Earlier this year I switched from Duplicity to rsnapshot for my local backups. Duplicity uses a full + incremental backup schema: the first time a backup is executed, all files are copied to the backup medium. Successive backups copy only the deltas of changed objects. Over time this results in a chain of deltas that need to be replayed when restoring from a backup. If a single delta is somehow corrupted, the whole chain is broke. To minimize the chances of this happening, the common practice is to complete a new full backup every so often — I usually do a full backup every 3 or 4 weeks. Completing a full backup takes time when you’re backing up hundreds of gigabytes, even over USB 3.0. It also takes up disk space. I keep around two full backups when using Duplicity, which means I’m using a little over twice as much space on the backup medium as what I’m backing up.
The backup schema that rsnapshot uses is different. The first time it runs, it completes a full backup. Each time after that, it completes what could be considered a “full” backup, but unchanged files are not copied over. Instead, rsnapshot simply hard links to the previously copied file. If you modify very large files regularly, this model may be inefficient, but for me — and I think for most users — it’s great. Backups are speedy, disk space usage on the backup medium isn’t too much more than the data being backed up, and I have multiple full backups that I can restore from.
The great strength of Duplicity — and the great weakness of rsnapshot — is encryption. Duplicity uses GnuPG to encrypt backups, which makes it one of the few solutions appropriate for remote backups. In contrast, rsnapshot does no encryption. That makes it completely inappropriate for remote backups, but the shortcoming can be worked around when backing up locally.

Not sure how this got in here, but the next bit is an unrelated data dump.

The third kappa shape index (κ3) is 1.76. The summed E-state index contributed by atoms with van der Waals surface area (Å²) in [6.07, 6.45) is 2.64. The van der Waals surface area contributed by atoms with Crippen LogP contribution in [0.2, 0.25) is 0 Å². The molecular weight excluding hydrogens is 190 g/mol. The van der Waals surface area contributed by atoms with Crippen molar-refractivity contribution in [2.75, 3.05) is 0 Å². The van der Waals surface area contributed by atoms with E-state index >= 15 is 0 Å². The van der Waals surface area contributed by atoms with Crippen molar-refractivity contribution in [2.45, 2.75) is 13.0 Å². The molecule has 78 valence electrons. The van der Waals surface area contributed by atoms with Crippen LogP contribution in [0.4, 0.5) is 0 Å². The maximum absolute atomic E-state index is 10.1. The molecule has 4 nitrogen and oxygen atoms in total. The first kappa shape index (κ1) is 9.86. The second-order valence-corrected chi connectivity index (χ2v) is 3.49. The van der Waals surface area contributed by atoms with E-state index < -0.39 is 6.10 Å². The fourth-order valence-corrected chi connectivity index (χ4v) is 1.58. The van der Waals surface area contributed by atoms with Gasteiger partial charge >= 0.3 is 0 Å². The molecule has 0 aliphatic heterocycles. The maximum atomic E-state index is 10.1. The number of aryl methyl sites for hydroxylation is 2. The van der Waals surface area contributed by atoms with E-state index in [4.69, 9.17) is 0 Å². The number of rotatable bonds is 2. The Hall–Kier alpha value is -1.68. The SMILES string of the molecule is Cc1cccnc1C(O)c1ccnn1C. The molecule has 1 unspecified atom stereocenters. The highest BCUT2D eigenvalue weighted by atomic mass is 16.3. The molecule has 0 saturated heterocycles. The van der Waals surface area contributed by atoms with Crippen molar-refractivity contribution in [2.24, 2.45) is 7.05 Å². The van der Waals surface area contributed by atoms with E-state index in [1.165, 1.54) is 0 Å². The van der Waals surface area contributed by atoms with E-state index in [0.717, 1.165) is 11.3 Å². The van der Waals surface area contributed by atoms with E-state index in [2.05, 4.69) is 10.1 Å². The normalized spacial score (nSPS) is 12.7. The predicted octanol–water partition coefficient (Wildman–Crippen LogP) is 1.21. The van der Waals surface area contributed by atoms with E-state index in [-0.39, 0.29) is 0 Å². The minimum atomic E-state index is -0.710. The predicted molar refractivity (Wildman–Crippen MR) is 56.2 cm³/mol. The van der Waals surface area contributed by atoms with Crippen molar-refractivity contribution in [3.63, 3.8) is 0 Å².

$ cryptsetup --cipher aes-xts-plain --key-size 512 --verify-passphrase luksFormat /dev/sdb
The device can then be opened, formatted, and mounted.
$ cryptsetup luksOpen /dev/sdb backup_drive $ mkfs.ext4 -L backup /dev/mapper/backup_drive $ mount /dev/mapper/backup_drive /mnt/backup/
At this point, the drive will be encrypted with a passphrase. To make it easier to mount programatically, I also add a key file full of some random data generated from
$ dd if=/dev/urandom of=/root/supersecretkey bs=1024 count=8 $ chmod 0400 /root/supersecretkey $ cryptsetup luksAddKey /dev/sdb /root/supersecretkey
There are still a few considerations to address before backups to this encrypted drive can be completed automatically with no user interaction. Since the target is a USB drive and the source is a laptop, there’s a good chance that the drive won’t be plugged in when the scheduler kicks in the backup program. If it is plugged in, the drive needs to be decrypted before calling rsnapshot to do its thing. I wrote a wrapper script called cryptshot to address these issues.
Cryptshot is configured with the UUID of the target drive and the key file used to decrypt the drive. When it is executed, the first thing it does is look to see if the UUID exists. If it does, that means the drive is plugged in and accessible. The script then decrypts the drive with the specified key file and mounts it. Finally, rsnapshot is called to execute the backup as usual. Any argument passed to cryptshot is passed along to rsnapshot. What that means is that cryptshot becomes a drop-in replacement for encrypted, rsnapshot backups. Where I previously called
rsnapshot daily, I now call
cryptshot daily. Everything after that point just works, with no interaction needed from me.
If you’re interested in cryptshot, you can download it directly from GitHub. The script could easily be modified to execute a backup program other than rsnapshot. You can clone my entire backups repository if you’re also interested in the other scripts I’ve written to manage different aspects of backing up data.